Military and Police

China Airshow Reveals Continuing Flaws

The most important development from China’s recent airshow was the item that was missing. Their new advanced fighter jet, the J-20, flew for just a few minutes during the airshow without its intended engine. This is because “the performance of the engine is still very unstable, and engineers have failed to find the key reason for the problems, even though its vector power is good enough now,” reported Minnie Chan of the South China Morning Post, citing a “military insider.” While this is an improvement over the previous engines that exploded in test development, this is China’s premier stage to display new and fancy technology, and the engine has failed to meet reliability targets in long-standing trial runs over the course of hundreds of hours.

The current engine is the Russian built A-31. This is better than the previous engine that used the W-10 engine from their J-10 fighter, but still produces significant problems. The lack of seamless fit in the body of the plane increases its signature and decreases its stealth capability. The J-20 also has to turn on its after-burners to reach and cruise at supersonic speed. This erodes its stealth capabilities even more. After-burning to reach its top speed consumes fuel at greater rates, which limits its operational range. The other option is to fire its missiles at sub-sonic speed. But this would decrease the speed of the plane and the striking range of the missiles.

The decreased operational and striking range has strategic implications. China’s major strategy revolves around launching so many missiles that it makes it too dangerous or costly for American forces to operate near China. The J-20 would be a long-range stealth fighter that could launch many of these new and faster missiles, such as the PLX, at critical targets like bases, carriers, and refueling planes. In theory this would overwhelm American defenses, shorten their range, or make them fly much closer to their bases and carriers. As a result China would be given a free hand to seize disputed islands in the South China Sea.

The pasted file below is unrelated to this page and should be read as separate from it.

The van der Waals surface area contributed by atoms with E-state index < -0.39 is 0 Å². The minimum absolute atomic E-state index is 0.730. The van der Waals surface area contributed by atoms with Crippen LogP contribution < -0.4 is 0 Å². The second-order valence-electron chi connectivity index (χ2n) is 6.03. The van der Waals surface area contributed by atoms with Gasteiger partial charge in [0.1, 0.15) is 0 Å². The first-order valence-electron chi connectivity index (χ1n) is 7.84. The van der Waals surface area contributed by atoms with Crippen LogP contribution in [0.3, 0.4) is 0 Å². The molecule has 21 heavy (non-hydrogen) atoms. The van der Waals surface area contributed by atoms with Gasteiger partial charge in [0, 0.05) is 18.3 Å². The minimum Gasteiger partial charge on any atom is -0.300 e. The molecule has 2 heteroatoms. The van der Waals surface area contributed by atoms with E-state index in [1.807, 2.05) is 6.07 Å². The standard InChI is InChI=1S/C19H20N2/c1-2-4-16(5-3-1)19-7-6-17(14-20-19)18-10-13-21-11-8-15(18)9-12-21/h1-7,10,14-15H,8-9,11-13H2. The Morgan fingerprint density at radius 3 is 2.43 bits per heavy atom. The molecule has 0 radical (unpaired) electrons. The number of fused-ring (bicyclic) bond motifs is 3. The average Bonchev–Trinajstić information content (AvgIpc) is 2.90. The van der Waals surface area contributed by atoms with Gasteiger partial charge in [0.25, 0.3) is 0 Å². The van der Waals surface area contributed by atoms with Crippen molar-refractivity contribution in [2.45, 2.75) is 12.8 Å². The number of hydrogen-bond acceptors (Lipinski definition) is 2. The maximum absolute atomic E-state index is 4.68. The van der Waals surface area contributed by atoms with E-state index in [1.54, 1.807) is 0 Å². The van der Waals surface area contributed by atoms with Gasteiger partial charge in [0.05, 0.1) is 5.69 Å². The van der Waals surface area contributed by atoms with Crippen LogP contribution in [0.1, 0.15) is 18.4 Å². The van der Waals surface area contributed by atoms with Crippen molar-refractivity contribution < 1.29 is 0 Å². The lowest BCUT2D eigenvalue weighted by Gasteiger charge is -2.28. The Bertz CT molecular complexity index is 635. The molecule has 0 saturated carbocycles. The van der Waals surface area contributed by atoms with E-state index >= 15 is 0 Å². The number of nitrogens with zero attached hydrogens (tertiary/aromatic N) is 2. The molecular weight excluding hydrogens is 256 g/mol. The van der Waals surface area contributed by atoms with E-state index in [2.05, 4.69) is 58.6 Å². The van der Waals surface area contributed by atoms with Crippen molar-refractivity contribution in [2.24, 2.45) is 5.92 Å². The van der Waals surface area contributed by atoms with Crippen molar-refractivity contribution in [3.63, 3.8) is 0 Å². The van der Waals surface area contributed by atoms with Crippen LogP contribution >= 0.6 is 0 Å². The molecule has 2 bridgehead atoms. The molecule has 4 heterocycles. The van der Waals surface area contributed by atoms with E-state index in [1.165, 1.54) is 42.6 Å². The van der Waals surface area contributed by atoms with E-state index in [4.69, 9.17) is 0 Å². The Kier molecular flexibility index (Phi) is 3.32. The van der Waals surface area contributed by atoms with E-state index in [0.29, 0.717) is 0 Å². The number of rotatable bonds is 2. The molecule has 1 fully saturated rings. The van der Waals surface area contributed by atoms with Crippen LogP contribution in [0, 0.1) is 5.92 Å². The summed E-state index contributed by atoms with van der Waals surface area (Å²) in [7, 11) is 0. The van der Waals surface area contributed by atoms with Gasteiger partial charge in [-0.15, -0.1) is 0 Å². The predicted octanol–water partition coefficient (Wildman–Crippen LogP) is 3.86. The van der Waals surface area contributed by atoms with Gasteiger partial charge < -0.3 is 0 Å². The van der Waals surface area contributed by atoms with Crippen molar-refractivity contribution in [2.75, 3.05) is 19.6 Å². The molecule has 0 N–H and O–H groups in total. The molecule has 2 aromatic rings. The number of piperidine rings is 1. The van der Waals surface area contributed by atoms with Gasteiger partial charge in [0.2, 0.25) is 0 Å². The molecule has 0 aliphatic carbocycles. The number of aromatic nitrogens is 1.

But the lack of a proper engine for the fighter undermines much of that. The importation of the engine from Russia relies on friendly relations with them and represents a vulnerable link in their supply chain. The lack of proper range and stealth signal means they are more capable of being identified and targeted by American warplanes. The J-20 was specifically rushed into production to counter the F-35, but still has critical flaws that make it inferior. Plus, as American readers and analysts know, the F-35 still has numerous bugs and design flaws that must be worked through. So the engine problem with the J-20 suggests it will have similar growing pains and remain behind the F-35 for the foreseeable future. In the event of conflict the American forces, who have upgraded a host of missile defenses ranging from Aegis Destroyers to repurposed artillery, still seem to have the upper hand in range and deadliness of their interceptor technology. And of course, this is before we assess the level of training of Chinese pilots which have been called “dumb.”

The recent airshow dazzled audiences and analysts. But, reading between the lines, there are still significant doubts about China’s military capabilities and strategy, particularly their flawed J-20 fighter that forms a key part of their strategy.

The opinions expressed here by contributors are their own and are not the view of OpsLens which seeks to provide a platform for experience-driven commentary on today's trending headlines in the U.S. and around the world. Have a different opinion or something more to add on this topic? Contact us for guidelines on submitting your own experience-driven commentary.
Morgan Deane

Morgan Deane is a former U.S. Marine Corps infantry rifleman. Deane also served in the National Guard as an Intelligence Analyst. He is the author of the forthcoming book Decisive Battles in Chinese history, as well as Bleached Bones and Wicked Serpents: Ancient Warfare in the Book of Mormon.

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